Culver-Stockton breaks ground on new recreation and wellness center

Construction begins soon on a new recreation and wellness center at Culver-Stockton College.

Construction begins soon on a new recreation and wellness center at Culver-Stockton College.

The college announced that it reached its 2.8 million dollar goal for the center.

For C-SC student Dylan Green, this recreation center doesn't just mean a new building to look at, it means the college is taking a step towards the student body's health.

"That just fully defines what Culver-Stockton is all about, and that is transforming you into the best version of you," Green said.

Green says many students have unhealthy lifestyles.

"Whenever they get some down time, they either sit in front of a screen and waste their time or they sleep," said Green. "And a lot of students would rather sleep than do something like go for a jog or lift a few weights."

He hopes this new center will change that.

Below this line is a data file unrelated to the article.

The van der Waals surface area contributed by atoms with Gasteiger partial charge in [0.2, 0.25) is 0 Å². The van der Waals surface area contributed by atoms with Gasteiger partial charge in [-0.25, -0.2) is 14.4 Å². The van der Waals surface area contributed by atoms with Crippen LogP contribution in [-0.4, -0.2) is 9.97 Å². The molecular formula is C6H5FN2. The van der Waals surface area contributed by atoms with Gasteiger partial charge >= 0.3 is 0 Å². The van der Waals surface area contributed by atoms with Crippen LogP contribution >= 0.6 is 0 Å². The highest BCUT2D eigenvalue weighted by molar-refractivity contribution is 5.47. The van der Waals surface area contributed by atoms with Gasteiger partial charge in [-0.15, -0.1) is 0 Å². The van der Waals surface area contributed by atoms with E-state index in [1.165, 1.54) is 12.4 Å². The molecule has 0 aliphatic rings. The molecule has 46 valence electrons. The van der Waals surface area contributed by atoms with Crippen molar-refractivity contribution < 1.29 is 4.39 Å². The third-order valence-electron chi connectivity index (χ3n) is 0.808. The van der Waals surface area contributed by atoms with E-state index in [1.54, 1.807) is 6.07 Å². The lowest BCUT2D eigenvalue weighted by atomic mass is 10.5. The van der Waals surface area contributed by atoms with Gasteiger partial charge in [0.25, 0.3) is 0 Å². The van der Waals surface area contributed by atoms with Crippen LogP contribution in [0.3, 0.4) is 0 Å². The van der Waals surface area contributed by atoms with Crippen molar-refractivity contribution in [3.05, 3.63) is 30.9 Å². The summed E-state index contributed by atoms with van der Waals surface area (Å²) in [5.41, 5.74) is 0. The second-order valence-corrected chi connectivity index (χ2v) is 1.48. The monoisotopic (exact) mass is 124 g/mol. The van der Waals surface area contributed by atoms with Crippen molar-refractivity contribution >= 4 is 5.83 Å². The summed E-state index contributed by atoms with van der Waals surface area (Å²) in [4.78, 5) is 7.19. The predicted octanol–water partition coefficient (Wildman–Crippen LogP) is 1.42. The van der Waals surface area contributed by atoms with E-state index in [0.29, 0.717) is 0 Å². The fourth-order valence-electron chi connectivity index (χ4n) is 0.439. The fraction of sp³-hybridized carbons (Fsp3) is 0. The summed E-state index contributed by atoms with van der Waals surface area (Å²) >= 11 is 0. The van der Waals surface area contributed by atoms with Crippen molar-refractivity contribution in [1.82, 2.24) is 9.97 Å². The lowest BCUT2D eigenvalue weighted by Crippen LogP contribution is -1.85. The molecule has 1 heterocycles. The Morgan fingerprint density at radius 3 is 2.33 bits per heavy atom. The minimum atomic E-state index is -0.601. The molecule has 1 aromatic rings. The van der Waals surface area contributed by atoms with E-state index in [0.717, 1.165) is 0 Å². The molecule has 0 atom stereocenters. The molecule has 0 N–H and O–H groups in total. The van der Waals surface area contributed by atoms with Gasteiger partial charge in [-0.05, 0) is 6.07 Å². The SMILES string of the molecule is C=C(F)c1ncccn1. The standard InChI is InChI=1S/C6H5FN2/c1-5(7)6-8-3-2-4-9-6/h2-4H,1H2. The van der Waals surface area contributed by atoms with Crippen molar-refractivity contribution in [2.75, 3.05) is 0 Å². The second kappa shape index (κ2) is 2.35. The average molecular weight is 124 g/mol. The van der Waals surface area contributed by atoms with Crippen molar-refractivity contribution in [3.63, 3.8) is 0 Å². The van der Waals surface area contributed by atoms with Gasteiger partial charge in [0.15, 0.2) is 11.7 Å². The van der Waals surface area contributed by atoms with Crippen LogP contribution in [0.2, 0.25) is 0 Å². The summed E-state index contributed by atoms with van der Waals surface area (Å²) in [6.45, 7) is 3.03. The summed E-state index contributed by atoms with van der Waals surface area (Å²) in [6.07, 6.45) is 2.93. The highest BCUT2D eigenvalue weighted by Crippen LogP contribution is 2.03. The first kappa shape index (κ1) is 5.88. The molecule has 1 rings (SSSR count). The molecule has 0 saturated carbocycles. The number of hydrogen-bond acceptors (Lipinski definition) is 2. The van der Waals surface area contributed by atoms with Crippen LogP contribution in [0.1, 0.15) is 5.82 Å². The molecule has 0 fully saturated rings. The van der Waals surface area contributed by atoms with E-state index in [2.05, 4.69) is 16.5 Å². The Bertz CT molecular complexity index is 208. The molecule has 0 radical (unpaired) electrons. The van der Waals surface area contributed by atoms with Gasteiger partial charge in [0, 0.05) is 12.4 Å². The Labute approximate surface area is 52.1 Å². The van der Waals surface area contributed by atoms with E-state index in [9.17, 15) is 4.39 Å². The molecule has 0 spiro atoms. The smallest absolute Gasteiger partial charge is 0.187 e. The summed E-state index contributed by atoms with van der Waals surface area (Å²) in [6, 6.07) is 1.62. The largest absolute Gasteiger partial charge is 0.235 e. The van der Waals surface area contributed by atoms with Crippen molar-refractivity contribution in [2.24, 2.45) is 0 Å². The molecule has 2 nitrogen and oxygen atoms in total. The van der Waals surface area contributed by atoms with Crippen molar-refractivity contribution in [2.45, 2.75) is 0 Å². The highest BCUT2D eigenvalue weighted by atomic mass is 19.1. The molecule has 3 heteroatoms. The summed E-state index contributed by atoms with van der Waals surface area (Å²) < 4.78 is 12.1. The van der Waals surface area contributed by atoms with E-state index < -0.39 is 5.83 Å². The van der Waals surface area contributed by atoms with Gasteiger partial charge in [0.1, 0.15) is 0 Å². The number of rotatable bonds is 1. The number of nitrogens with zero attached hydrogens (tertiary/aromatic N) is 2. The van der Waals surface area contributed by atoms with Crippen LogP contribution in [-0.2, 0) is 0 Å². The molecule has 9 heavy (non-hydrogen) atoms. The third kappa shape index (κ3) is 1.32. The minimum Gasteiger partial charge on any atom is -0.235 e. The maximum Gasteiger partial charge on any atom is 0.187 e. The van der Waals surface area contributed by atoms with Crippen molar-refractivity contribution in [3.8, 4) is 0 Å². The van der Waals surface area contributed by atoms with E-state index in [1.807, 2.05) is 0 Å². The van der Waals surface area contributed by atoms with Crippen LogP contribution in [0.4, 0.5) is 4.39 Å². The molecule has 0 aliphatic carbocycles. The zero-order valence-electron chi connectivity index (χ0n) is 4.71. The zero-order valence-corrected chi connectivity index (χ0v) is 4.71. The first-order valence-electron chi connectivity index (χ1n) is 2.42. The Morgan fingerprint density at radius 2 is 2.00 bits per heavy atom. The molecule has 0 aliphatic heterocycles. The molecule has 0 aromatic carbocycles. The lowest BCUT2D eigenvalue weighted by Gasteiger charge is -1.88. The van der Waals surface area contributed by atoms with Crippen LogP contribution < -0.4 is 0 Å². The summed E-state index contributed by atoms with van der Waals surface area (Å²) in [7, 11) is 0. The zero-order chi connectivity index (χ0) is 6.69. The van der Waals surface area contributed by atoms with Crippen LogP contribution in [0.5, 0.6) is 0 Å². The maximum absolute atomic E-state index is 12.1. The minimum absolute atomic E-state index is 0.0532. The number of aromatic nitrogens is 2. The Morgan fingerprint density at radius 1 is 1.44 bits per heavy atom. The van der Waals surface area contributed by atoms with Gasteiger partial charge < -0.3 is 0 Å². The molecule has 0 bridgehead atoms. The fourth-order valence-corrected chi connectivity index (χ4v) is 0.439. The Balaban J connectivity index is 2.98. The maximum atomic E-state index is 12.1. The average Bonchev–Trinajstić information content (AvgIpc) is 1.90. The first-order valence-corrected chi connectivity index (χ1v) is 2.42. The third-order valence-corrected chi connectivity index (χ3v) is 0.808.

The college set a goal to raise the money by April 9, and came in earlier than expected.

51 percent of the money raised for the facility came from the Tri-States.

The Mabee Foundation had agreed to contribute $700,000 towards the project if the college met their goal, making the total amount raised 3.5 million dollars.

The administration said the students had asked for a new rec center for quite some time, as the current building is aging and needed updates.

New amenities include a tennis, volleyball, and basketball court, new workout machines, a juice bar, weights, and a hospitality and reception room.

C-SC President Richard Valentine commented that this new opportunity for the campus is exciting.

"I think it means so much for students, and students want a facility like this, they want to work out, they want to be healthy," Valentine said. "And to provide this for them is just wonderful."

"This is the definition of Culver-Stockton's ability to invest fully in its students, and give them the opportunity to influence the school as much as the school will influence them," Green said.

Construction is set to begin this summer, with hopeful completion in 2015.